3. Russia's lower house of parliament is currently considering amendments to the country's controversial anti-piracy law. The changes, which include tougher penalties for both sites and individuals plus protection for products other than just movies, could be in place as early as December. In an effort to crack down on rampant online piracy, last August Russia introduced a brand new anti-piracy law. The legislation provides a mechanism for sites to be blocked should they not comply with rightsholder takedown requests within 72 hours. The ultimate sanction was applied in a limited number of cases during the first year leaving rightsholders with many complaints, not least that the law only applies to movies and TV shows. For months the authorities have been investigated ways to boost the legislation and in early July a set of amendments were passed following their second reading. They are currently being considered by the lower house of parliament, the State Duma. According to Deputy Duma Speaker Sergei Zhelezniak, it is likely they will return for a further reading during the fall, this time containing provisions for the protection of music, books and software. “Most likely, we will table amendments at the beginning of the autumn session,†Zhelezniak told a meeting of the copyright protection working group. Zhelezniak says that legislators have carefully studied the proposals of the executive authorities and generally agreed that there should be tightened penalties for owners of Internet sites which intentionally engage in piracy. These sites will be blocked by court order and placed in a “special registerâ€. Ministry of Culture State Secretary Grigory Ivliev says that the government wants to increase the level of fines levied against those who engage in the piracy of music, books and software. For businesses fines could be increased to around one million rubles ($26,600) while individuals could face fines up to 300,000 rubles ($8,300) If all goes to plan, the new amendments could in force as early as this December. http://torrentfreak.com/russian-govt-plans-tougher-anti-piracy-legislation-140823/
  4. Dmitry Medvedev's Twitter account issues a surprising series of tweets criticizing the Russian government and President Putin. Russian Prime Minister Dmitry Medvedev. Russian Prime Minister Dmitry Medvedev's Twitter account was apparently hacked on Thursday and used to criticize the Russian government and President Vladimir Putin. The first tweet, published on Medvedev's official Twitter account @MedvedevRussia, said -- via translation by The Interpreter -- that he was "resigning," and added that he was "ashamed of the actions of the [Russian] government." Not long after, Medvedev's account put out a series of tweets criticizing Putin and retweets from anti-Russia protesters, including praise of Yale attorney and activist Alexei Navalny, an influential anti-Putin activist. The tweets were scrubbed from Medvedev's Russian account, which has more than 2.5 million followers, within an hour after they appeared. No tweets have since been published acknowledging that the account was hacked. Medvedev's English language account, @MedvedevRussiaE, does not appear to have been affected. The Russian government has not commented on the supposed hack. As prime minister, some see Medvedev as little more than another mouthpiece for Putin. In 2012, Putin appointed Medvedev, who previously served as president of Russia, as the prime minister and the official leader of the United Russia Party. Medvedev also acts as the international face for Russia at meetings with foreign governments. It's not clear at this point how his account was hacked. Russia has increasingly become a focus for activist hackers as the government continues to tighten its control of the Internet. So far, no activist groups have taken credit for the hack. CNET has contacted Russia's embassy in the US for comment. We will update this story when we have more information. http://www.cnet.com/news/russian-pms-twitter-account-hacked-i-am-resigning/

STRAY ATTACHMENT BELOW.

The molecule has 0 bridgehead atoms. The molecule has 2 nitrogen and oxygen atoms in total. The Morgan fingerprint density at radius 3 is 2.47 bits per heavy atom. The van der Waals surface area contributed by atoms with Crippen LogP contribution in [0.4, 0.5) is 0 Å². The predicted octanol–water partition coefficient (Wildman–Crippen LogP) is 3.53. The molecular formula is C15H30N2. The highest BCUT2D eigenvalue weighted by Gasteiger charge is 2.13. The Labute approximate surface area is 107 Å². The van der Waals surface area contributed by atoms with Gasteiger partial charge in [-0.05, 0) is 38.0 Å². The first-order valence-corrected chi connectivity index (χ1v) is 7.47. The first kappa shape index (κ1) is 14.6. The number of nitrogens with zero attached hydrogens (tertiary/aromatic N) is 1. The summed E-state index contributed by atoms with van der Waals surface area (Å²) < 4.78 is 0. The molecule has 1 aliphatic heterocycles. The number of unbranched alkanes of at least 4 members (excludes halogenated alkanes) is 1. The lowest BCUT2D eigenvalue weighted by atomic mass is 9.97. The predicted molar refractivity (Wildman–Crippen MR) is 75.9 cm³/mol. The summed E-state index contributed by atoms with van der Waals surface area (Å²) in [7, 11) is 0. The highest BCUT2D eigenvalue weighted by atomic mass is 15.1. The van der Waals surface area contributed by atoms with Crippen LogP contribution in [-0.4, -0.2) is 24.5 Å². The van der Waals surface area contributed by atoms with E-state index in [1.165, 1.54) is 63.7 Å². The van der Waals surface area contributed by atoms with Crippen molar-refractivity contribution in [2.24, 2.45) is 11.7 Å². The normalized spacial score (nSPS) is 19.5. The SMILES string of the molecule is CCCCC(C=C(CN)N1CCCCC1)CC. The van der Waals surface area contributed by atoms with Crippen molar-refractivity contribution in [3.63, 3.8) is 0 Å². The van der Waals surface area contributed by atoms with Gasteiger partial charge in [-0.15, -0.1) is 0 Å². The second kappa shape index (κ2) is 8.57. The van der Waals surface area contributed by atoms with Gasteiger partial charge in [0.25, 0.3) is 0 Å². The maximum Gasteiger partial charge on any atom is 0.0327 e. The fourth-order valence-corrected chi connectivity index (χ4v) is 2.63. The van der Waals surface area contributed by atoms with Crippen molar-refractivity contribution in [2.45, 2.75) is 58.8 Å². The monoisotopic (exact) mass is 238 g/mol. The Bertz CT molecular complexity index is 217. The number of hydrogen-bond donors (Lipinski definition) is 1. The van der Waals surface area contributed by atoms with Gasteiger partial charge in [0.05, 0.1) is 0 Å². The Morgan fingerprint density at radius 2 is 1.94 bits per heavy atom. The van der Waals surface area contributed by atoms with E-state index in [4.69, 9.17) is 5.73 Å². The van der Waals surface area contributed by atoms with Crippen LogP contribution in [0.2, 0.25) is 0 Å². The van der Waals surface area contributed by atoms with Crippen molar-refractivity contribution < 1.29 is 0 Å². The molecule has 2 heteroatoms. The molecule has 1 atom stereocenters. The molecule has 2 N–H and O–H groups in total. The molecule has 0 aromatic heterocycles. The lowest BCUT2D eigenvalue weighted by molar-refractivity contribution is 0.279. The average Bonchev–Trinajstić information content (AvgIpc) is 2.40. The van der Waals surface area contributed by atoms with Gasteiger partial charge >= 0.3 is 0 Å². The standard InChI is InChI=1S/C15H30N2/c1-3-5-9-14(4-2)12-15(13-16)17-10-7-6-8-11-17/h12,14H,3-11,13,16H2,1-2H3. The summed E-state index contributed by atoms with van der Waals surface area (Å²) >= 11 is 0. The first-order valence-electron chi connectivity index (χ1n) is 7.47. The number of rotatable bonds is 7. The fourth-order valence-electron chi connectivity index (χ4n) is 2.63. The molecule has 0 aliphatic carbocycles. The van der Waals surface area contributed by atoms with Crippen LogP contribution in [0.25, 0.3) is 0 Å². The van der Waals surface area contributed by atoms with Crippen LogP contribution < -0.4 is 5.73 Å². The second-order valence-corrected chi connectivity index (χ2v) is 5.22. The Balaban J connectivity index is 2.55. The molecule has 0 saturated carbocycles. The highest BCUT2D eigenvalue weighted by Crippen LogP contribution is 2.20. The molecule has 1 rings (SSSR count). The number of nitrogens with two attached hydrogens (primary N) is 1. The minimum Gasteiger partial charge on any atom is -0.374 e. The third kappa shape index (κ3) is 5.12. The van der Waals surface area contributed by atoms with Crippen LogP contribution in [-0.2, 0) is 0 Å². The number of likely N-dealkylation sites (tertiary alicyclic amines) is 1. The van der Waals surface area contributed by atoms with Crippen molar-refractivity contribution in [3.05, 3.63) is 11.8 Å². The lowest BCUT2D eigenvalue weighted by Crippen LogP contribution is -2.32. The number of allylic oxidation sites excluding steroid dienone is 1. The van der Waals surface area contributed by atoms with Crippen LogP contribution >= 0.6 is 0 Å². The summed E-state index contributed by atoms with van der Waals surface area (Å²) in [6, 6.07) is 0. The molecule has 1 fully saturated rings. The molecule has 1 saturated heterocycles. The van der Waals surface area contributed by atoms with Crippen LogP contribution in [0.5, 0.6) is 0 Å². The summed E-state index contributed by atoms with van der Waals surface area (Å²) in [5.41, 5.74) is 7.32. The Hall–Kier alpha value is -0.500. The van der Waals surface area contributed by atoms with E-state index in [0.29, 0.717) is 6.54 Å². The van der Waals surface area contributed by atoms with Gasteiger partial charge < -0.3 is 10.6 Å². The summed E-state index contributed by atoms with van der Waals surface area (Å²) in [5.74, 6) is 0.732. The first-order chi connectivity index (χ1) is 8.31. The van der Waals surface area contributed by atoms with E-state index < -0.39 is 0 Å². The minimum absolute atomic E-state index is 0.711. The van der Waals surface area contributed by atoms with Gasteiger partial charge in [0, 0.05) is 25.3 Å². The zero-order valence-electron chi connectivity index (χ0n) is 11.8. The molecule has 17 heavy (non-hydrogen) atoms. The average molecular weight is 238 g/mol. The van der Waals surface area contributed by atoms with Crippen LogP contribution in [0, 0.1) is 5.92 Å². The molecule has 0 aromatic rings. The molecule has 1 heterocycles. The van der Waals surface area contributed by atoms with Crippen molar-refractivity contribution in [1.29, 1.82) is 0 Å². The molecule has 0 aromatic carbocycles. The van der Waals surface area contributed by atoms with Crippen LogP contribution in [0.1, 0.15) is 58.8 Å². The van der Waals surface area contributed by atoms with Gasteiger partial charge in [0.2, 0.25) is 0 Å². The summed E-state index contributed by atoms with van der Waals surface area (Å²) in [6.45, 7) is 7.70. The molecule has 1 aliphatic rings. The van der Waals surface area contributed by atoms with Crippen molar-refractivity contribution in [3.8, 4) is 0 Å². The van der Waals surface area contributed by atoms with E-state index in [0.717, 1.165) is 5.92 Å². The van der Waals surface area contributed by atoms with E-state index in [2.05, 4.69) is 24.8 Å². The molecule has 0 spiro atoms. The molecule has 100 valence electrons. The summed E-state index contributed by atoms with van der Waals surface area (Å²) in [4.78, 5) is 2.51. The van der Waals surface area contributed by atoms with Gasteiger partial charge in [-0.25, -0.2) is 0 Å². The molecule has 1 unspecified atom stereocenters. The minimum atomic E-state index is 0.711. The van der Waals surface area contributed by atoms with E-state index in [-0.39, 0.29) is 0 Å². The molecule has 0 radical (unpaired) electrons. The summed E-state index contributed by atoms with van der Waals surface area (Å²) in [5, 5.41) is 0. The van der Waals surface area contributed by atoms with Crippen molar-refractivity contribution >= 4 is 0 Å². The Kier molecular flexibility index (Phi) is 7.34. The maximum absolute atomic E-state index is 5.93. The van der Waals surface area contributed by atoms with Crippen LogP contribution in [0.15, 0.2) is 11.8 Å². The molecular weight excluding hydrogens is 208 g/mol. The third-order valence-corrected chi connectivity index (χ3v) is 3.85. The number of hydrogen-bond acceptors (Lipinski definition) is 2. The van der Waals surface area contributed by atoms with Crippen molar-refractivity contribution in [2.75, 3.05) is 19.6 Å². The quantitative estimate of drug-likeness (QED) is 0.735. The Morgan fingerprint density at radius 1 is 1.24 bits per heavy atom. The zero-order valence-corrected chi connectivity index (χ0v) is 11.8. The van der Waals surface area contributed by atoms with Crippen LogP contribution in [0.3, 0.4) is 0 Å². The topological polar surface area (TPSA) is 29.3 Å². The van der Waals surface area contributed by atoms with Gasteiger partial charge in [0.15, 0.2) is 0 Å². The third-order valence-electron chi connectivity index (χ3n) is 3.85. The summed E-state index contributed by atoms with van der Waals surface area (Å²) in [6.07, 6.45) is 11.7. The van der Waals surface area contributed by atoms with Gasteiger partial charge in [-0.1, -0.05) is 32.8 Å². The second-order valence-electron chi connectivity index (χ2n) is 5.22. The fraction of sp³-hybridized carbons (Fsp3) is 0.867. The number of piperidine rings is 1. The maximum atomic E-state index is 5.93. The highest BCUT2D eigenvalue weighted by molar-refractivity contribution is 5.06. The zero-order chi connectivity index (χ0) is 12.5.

5. Hackers are showing their faces in growing fashion these days, and data breaches are becoming more and more common. The recent Russian hacking event is the second in less than a year, after the massive Target data breach via a Wi-Fi network – over which Target’s CEO “forcefully†resigned. While these events are growing in occurrence, these aren’t first-time events; hacks have happened before, and yet, the Internet pushes forward. Our information is important, but there’re a few questions we need to answer in order to think through the latest data breach correctly. Did Russian hackers really steal user data, or is this a clever bluff? Did Russian hackers really steal 1.2 billion usernames and passwords, or is this just another scare tactic? If it’s a scare tactic (which we doubt it is), what’s the point? If hackers were to say, “Okay, we have all your username and password information,†what do they hope to gain by it all? Do they just expect you to throw your hands up and say, “here’s my social security number, credit card number, and other personal information� If the latest Russian hacker event is nothing more than a scare tactic, there’s nothing to be gained by going through with it. And, to be honest, we don’t think Russian hackers would play around with scaring people if they could instead spend their time stealing actual user data: credit card information, social security numbers, and the like. With that said, what are some things you can do if you want to take some action in light of the latest hacker event? Tips on how to handle hacker events What can you do if you want to take action against hackers both now and in the future? There’re a few things you can do. First, be sure to take advantage of websites that offer two-step authentication features such as Google’s Gmail and others. There are a number of cloud storage services such as Box that alert you when another device from the parent one accesses your cloud storage. If your cloud storage account is based on your laptop, but you access it from your smartphone, Box will contact you to alert you of the access. This is a good way to know if you’re accessing your account or if some hacker’s got his dirty fingers in your information. Another good way to protect yourself against hackers is to ensure the strength of your user information. Now, in the last few years, a number of sites have warned individuals against using easy passwords – and a number of sites will prevent you from signing up for a service if your password is “weak,†as they say. You need a strong password that includes numbers and letters and a combination of those that’s not predictable. You should also try to make your username unpredictable as well. Most individuals type their name, or a basic username (all letters), without considering that having an easy username makes obtaining the password that much easier. Password managers can also ease the process. Password managers keep your information stored on your computer so that hackers can’t access it remotely. Apple’s iCloud Keychain is a good example of a password manager, although there are others. The purpose is to help you keep track of all your passwords while you browse the Web. At the same time, however, this can also be a tool that falls into the wrong hands should your smartphone or tablet get stolen. Next, check to see if you can enact certain security measures on your mobile devices for websites you use regularly. For example, Android smartphone settings allow you to enact a blocker that won’t allow you to download third-party apps outside of the Google Play Store. This will prevent hackers from downloading malicious app content onto your device remotely that can then take over your device and steal all of your personal information. You can also do this with websites, by not saving your passwords and by logging out of sites on a regular basis. What can you do, ultimately? Not much. Hackers such as CyberVor won’t be punished in the US or in other countries, and they either have your personal information or not. While they stole emails, usernames, and passwords, they didn’t steal credit card data and social security numbers as the Target hackers stole several months ago. This is good news because you can always enact new passwords and usernames to wrangle an account back under your control. At the same time, however, hackers will be hackers, and the Internet will be a place that requires risk whenever you log onto any website. The key to having a successful experience for a lifetime with the Internet is to keep in mind that you are your information on the Web. If you wouldn’t post pictures exposing yourself on the Web, don’t negligently share your information with every social network, instant messaging app, and online dating service that comes to mind. Vigilance and precision are key. In the end, we would recommend that you not use maintain your passwords on any sites at all. While we would recommend keeping your usernames and passwords in the same place, we wouldn’t recommend that you stay “logged in†to regular sites – nor would we recommend using the same username and passwords for all your sites. We would say that you should’ve some combination of passwords and usernames, even if you use a certain set of username/password combinations. The point is to not allow your information to be easily obtained. You can’t stop hackers, but you can make their jobs more difficult. And hackers are thieves, no different than common thieves: if thieves attempt to break into your car and can’t because of shatter-proof glass, they’re unlikely to continue trying to break into your car because it takes too long – and they’ll risk getting caught. Online thieves are no different: if it takes too much effort to break into your accounts, they’re less likely to worry with you and move on to an easier victim. The goal is not to make your accounts hack-proof, but to make them less accessible. You’ll never be able to make them hack-proof, but you can aim for greater Internet security and defense. And, once we stop giving attention to hackers and stop allowing them to feed off our fears about Internet security, they’ll go away. We promise.